These are all things we take for granted, having been born as human beings, raised by human beings, and spent years doing so. In most parts of the world it takes something like 18 years of experience to quit being a "child", an apprentice human being, and be considered autonomous in your own right. In that time, we have all both harmed and been harmed by other human beings, though thankfully generally on a lesser scale.

Each of us represents a lot of training and experience, which we frequently neglect, often calling it "common sense", sometimes making the observation that common sense is in fact uncommon. At some point we set about contemplating matters of (at some level) philosophy, such as this one.

But it takes us something approaching 18 years to learn the technical aspects. I know we can program machines and give them some amount of information "at birth", but I think we are underestimating the difficulty and value of those 18 years and overestimating our technical prowess. We're a long way from teaching machines philosophy.

Perhaps the best thing about arming drones now is that in a way it's like arming young children, and they generally try to do what their parents tell them to do. If machines became moral, and could decide what to do for themselves, we might not like those decisions. Forget the nightmare scenarios, think of the benign scenario taken to the nightmare, like "With Folded Hands."

Final thought... At one point, Asimov suggested that the 3 Laws were actually pretty decent conduct suggestions, even for people. (I would certainly question the relative priority of #2 and #3 in general life for real people, of course.)

about 2 months ago



Blog of Helios writer facing cancer deadline

dpilot dpilot writes  |  about 2 years ago

dpilot writes "This story has been through "submitted stories" twice this weekend that I've seen on Slashdot, and not made it to the front page.

Slashdot is about "News for Nerds", and Ken Stark passes the geek-test as well as anyone. This is also where Geek meets Politics, and the bad things that can happen there. Perhaps begging for his life on the internet isn't the thing to do — perhaps begging for money to write a trivial app is far more so — I don't think so.

So this is really a "Death Panel". So far Ken Stark has lost the first two Death Panel rounds to the editors. As is said in Congress, let's bring this to the floor — if it's a Death Panel, let's make it public, and stand behind your words. I'll stand behind mine — it's a sickening shame that he is in this position. I've already donated."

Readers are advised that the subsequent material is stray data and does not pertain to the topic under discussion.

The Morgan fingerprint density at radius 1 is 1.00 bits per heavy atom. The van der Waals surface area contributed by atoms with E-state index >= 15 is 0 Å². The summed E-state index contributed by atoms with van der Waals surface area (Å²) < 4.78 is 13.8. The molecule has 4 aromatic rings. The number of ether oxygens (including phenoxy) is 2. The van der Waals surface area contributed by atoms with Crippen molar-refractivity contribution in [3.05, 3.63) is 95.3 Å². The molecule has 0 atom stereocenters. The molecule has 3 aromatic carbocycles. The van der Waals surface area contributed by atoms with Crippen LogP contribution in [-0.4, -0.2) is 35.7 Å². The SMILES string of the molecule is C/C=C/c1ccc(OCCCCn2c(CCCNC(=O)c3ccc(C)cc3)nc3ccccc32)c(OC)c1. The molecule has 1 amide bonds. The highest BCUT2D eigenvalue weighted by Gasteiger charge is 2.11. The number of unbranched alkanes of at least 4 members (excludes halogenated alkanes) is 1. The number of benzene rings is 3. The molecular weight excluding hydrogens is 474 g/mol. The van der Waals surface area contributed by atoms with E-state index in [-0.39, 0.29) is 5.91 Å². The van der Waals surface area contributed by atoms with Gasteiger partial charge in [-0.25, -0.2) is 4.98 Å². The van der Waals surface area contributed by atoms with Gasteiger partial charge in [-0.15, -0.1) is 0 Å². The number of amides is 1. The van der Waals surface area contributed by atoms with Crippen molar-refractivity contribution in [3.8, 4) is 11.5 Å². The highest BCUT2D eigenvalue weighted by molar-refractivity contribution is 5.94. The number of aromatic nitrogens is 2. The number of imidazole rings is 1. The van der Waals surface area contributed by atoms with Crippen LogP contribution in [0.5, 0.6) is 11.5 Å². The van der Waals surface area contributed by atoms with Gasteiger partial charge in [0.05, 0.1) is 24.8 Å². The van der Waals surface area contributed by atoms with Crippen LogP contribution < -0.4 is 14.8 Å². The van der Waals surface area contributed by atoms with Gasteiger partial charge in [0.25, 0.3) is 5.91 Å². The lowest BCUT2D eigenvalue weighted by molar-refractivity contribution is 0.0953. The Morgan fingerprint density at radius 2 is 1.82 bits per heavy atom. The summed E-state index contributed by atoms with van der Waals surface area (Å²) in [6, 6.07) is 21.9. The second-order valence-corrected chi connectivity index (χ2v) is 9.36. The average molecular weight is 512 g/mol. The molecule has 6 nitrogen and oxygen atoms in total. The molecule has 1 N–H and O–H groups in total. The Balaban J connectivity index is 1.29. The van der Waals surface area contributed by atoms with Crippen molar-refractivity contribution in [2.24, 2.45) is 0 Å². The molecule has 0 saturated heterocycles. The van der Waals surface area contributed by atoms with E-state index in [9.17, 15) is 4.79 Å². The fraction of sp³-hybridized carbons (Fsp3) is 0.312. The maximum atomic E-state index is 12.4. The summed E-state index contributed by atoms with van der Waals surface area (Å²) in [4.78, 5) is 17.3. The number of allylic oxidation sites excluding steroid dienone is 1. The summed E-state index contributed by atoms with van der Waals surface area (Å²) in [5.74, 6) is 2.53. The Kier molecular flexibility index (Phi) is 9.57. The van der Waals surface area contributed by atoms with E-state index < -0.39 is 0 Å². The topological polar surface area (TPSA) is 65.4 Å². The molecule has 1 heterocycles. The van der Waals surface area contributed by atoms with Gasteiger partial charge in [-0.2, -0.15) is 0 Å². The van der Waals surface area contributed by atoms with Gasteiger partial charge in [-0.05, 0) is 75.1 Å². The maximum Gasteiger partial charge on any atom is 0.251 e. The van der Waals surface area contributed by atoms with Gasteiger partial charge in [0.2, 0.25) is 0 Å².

Link to Original Source

Background for "American Gods"

dpilot dpilot writes  |  more than 2 years ago

dpilot (134227) writes "This weekend I heard Neil Gaiman speaking on "To The Best Of Our Knowledge" on public radio, on the occasion of the 10th anniversary of "American Gods." I got the book in hardcover when it first came out, and felt that I was getting strafed by fighter jets, there were so many Norse mythology references going "Whoosh!" over my head. I enjoyed it as best I could, but know I could have gotten much more out of it, had I been more familiar with the underlying material.

I took a Greco-Roman mythology course in high school, so am fairly well founded there. But my Norse mythology comes mostly from reading, "The Mighty Thor" from Marvel Comics. Since the 10th anniversary is as good a reason as any, I'd like to reread "American Gods," but I'd like to do a little reference reading first. Can anyone recommend a book or two of Norse mythology for getting up to speed, without making it a career path?"

Link to Original Source



Democracy is a sheep and two wolves

dpilot dpilot writes  |  more than 9 years ago

>Democracy is a sheep and two wolves deciding what to have for lunch. Freedom is a well armed sheep contesting the issue.

I fear it's more like, "Democracy is 48 sheep and 52 wolves deciding what to have for lunch. Well armed sheep contesting the issue is, 'traitorous liberal domestic terrorism.'"


Journals, friends, foes, fans, freaks ??

dpilot dpilot writes  |  more than 11 years ago

There seem to be some new features, though they may have crept in a year ago, considering the attention I've been paying. I can guess what friends, foes, and fans are, but I wonder about freaks.

I don't really have time for this, so this journal entry is my investment, for the moment.

Slashdot Account

Need an Account?

Forgot your password?

Don't worry, we never post anything without your permission.

Submission Text Formatting Tips

We support a small subset of HTML, namely these tags:

  • b
  • i
  • p
  • br
  • a
  • ol
  • ul
  • li
  • dl
  • dt
  • dd
  • em
  • strong
  • tt
  • blockquote
  • div
  • quote
  • ecode

"ecode" can be used for code snippets, for example:

<ecode>    while(1) { do_something(); } </ecode>
Create a Slashdot Account